- Deliver more flexible charging – the nirvana for smartphone charging is removing the need for cables. Alcatel has shown a transparent solar panel that sits over a device’s screen, which could enable charging via either sunlight or artificial light. Perhaps the most eagerly anticipated development is the wireless solution from uBeam. While wireless charging mats are becoming widely available, they still required close proximity. uBeam is developing a more elegant and flexible solution that uses ultrasound transduction (sound waves above the range of human – and most animal – hearing). The company’s first product is due to launch in 2016 – a smartphone case, which will receive signals ultrasound signals and convert them back to electrical energy. uBeam has already attracted many notable investors, and will doubtless become an acquisition target from the major smartphone vendors should its proof of concept turn into a viable commercial product.
The combination of these approaches could well deliver a compelling solution to the power issue. uBeam’s wireless offering is arguably the biggest potential game changer, but the company is yet to show a full working prototype or provide detailed technical specifications. Major question marks remain, including:
- How safe is ultrasound power delivery? uBeam has gone to great lengths to answer this concern and is convinced that there are no health-related concerns with the technology. It will need to provide further independent research to allay concerns before its solutions can be broadly deployed.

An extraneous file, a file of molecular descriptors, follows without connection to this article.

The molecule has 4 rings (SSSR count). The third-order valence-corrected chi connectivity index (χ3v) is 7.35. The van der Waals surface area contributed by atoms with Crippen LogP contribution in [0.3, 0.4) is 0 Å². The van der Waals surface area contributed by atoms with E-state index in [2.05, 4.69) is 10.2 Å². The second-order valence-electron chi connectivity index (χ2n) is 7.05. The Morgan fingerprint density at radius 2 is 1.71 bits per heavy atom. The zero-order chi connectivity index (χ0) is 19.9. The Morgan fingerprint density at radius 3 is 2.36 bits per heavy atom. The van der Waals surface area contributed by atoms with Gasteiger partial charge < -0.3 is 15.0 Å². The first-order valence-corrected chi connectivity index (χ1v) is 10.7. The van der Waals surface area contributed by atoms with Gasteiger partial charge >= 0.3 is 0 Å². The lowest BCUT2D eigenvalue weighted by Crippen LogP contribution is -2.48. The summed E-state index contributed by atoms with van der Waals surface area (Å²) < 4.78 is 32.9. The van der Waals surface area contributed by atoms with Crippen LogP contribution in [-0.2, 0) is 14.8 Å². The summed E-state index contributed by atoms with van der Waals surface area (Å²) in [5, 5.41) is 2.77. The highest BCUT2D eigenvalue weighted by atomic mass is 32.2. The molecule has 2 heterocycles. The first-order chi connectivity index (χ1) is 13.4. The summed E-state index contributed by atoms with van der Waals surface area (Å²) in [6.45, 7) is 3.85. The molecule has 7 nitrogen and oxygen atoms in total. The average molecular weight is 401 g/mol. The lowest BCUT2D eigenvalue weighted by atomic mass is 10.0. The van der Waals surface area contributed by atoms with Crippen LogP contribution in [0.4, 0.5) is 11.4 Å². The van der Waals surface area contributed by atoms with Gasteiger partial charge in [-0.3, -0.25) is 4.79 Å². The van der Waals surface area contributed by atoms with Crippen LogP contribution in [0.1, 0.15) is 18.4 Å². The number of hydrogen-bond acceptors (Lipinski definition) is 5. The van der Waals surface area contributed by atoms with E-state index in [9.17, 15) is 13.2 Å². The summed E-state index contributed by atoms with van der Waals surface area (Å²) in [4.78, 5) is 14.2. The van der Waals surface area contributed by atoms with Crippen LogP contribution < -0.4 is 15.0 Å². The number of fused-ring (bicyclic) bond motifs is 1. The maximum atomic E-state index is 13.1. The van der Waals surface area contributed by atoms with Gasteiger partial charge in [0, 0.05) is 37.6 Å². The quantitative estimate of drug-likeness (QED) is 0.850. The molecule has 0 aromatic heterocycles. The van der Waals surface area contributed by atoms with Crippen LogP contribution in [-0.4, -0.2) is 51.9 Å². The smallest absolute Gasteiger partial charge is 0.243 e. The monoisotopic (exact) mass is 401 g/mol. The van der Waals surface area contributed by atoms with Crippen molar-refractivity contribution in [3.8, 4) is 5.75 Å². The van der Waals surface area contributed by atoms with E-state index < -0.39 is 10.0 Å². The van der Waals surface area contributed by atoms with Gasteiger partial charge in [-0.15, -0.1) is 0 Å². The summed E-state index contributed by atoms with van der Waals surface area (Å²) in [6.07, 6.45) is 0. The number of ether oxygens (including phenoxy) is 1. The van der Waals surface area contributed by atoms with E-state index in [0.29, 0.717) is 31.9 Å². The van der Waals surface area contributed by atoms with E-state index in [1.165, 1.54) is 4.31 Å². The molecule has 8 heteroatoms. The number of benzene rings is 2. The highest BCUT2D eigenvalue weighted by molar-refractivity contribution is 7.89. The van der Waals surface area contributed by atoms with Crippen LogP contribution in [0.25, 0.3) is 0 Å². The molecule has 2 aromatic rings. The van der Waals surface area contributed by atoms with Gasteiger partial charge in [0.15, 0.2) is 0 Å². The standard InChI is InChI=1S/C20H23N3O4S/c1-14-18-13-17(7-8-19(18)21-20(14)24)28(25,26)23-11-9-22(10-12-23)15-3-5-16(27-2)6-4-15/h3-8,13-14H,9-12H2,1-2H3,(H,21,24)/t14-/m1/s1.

- How much energy can it deliver? Ultrasound power delivers a direct line of sight, and is limited to around 15 feet (5 metres) – any object (even clothing) will block the signal. Once the signal makes it through, will the resultant energy transfer be enough to charge a smartphone battery enough to make the costs worthwhile?
- Is the solution commercially viable? uBeam has not announced price points yet, but given the need for line of sight there will be a requirement for many transmitters – perhaps even several devices in each room given the range constraints.
uBeam is currently focussed on a commercial launch in 2016. Also to deliver a reliable and financially viable product, it will doubtless be focussing on ensuring concerns are allayed.
Lithium-ion batteries seem set to remain the industry standard for the foreseeable future. Tesla’s CEO, Elon Musk, thinks so. Tesla is investing $5bn in a huge Gigafactory in Nevada, which aims to significantly improve economies of scale. The company also tracks global battery developments and is convinced that there is no breakthrough technology on the near horizon that will prove to be a true game changer.
There are, of course, many initiatives taking place that will be hoping to prove Tesla wrong. Lithium-Air, Aluminium-Air, Aluminium Graphite and Solid State batteries are all potential usurpers of the Li-Ion crown. Aluminium Air, developed by Fuji Pigment, is a technology that promises the seemingly impossible – an electric vehicle battery that has 40 times the capacity of Li-ion, which charges with just water. It is planning for a 2016 release – watch this space.
Adrian Drozd is Research Director for Frost & Sullivan’s European ICT practice. He manages a team of analysts that focus on monitoring and analyzing emerging trends, technologies and market behavior across the ICT sector; the team’s coverage spans a broad range of areas, including UC&C, Mobile, Security and Cloud. In addition, Adrian acts as global programme manager for Frost & Sullivan’s Connected Industries programme – a research stream that assesses ICT opportunities across vertical markets.